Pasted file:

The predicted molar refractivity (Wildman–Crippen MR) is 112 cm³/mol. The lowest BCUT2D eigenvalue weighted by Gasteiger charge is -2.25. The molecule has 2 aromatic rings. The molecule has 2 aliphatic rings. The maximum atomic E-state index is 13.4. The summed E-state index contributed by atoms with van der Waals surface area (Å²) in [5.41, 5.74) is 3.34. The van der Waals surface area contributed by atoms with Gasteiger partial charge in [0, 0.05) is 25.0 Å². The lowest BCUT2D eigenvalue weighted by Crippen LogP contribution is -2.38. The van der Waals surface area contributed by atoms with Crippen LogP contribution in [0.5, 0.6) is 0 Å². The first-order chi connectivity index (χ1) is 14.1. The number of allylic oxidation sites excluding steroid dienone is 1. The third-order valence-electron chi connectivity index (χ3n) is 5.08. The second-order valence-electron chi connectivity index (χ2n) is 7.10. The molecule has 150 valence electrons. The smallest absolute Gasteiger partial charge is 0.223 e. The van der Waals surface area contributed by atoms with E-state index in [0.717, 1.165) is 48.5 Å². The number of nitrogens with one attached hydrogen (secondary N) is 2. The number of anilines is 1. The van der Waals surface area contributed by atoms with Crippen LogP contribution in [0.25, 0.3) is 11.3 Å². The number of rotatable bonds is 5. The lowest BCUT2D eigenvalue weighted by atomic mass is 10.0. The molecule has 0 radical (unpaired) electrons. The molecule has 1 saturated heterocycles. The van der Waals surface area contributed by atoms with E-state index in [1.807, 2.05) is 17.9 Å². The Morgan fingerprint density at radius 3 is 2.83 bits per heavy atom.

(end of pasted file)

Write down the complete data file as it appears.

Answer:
The predicted molar refractivity (Wildman–Crippen MR) is 112 cm³/mol. The lowest BCUT2D eigenvalue weighted by Gasteiger charge is -2.25. The molecule has 2 aromatic rings. The molecule has 2 aliphatic rings. The maximum atomic E-state index is 13.4. The summed E-state index contributed by atoms with van der Waals surface area (Å²) in [5.41, 5.74) is 3.34. The van der Waals surface area contributed by atoms with Gasteiger partial charge in [0, 0.05) is 25.0 Å². The lowest BCUT2D eigenvalue weighted by Crippen LogP contribution is -2.38. The van der Waals surface area contributed by atoms with Crippen LogP contribution in [0.5, 0.6) is 0 Å². The first-order chi connectivity index (χ1) is 14.1. The number of allylic oxidation sites excluding steroid dienone is 1. The third-order valence-electron chi connectivity index (χ3n) is 5.08. The second-order valence-electron chi connectivity index (χ2n) is 7.10. The molecule has 150 valence electrons. The smallest absolute Gasteiger partial charge is 0.223 e. The van der Waals surface area contributed by atoms with E-state index in [0.717, 1.165) is 48.5 Å². The number of nitrogens with one attached hydrogen (secondary N) is 2. The number of anilines is 1. The van der Waals surface area contributed by atoms with Crippen LogP contribution in [0.25, 0.3) is 11.3 Å². The number of rotatable bonds is 5. The lowest BCUT2D eigenvalue weighted by atomic mass is 10.0. The molecule has 0 radical (unpaired) electrons. The molecule has 1 saturated heterocycles. The van der Waals surface area contributed by atoms with E-state index in [1.807, 2.05) is 17.9 Å². The Morgan fingerprint density at radius 3 is 2.83 bits per heavy atom.